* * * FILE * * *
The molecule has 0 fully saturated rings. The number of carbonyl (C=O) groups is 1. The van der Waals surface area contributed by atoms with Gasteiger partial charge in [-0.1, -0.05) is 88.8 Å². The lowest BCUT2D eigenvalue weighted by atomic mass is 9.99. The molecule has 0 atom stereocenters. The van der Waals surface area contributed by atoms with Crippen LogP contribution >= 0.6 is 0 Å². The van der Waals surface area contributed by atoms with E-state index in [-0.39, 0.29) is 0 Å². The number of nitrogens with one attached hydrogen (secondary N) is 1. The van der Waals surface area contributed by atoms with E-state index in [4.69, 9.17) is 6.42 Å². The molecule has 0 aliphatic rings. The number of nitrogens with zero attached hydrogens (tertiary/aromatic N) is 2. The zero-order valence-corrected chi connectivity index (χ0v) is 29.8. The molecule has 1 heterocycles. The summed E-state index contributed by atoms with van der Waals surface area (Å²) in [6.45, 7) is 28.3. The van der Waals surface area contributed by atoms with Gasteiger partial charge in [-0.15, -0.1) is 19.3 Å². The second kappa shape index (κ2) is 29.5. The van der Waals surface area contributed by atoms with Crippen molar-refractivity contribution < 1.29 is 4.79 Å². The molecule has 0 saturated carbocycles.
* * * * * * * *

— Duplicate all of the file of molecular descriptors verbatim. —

The molecule has 0 fully saturated rings. The number of carbonyl (C=O) groups is 1. The van der Waals surface area contributed by atoms with Gasteiger partial charge in [-0.1, -0.05) is 88.8 Å². The lowest BCUT2D eigenvalue weighted by atomic mass is 9.99. The molecule has 0 atom stereocenters. The van der Waals surface area contributed by atoms with Crippen LogP contribution >= 0.6 is 0 Å². The van der Waals surface area contributed by atoms with E-state index in [-0.39, 0.29) is 0 Å². The number of nitrogens with one attached hydrogen (secondary N) is 1. The van der Waals surface area contributed by atoms with E-state index in [4.69, 9.17) is 6.42 Å². The molecule has 0 aliphatic rings. The number of nitrogens with zero attached hydrogens (tertiary/aromatic N) is 2. The zero-order valence-corrected chi connectivity index (χ0v) is 29.8. The molecule has 1 heterocycles. The summed E-state index contributed by atoms with van der Waals surface area (Å²) in [6.45, 7) is 28.3. The van der Waals surface area contributed by atoms with Gasteiger partial charge in [-0.15, -0.1) is 19.3 Å². The second kappa shape index (κ2) is 29.5. The van der Waals surface area contributed by atoms with Crippen molar-refractivity contribution < 1.29 is 4.79 Å². The molecule has 0 saturated carbocycles.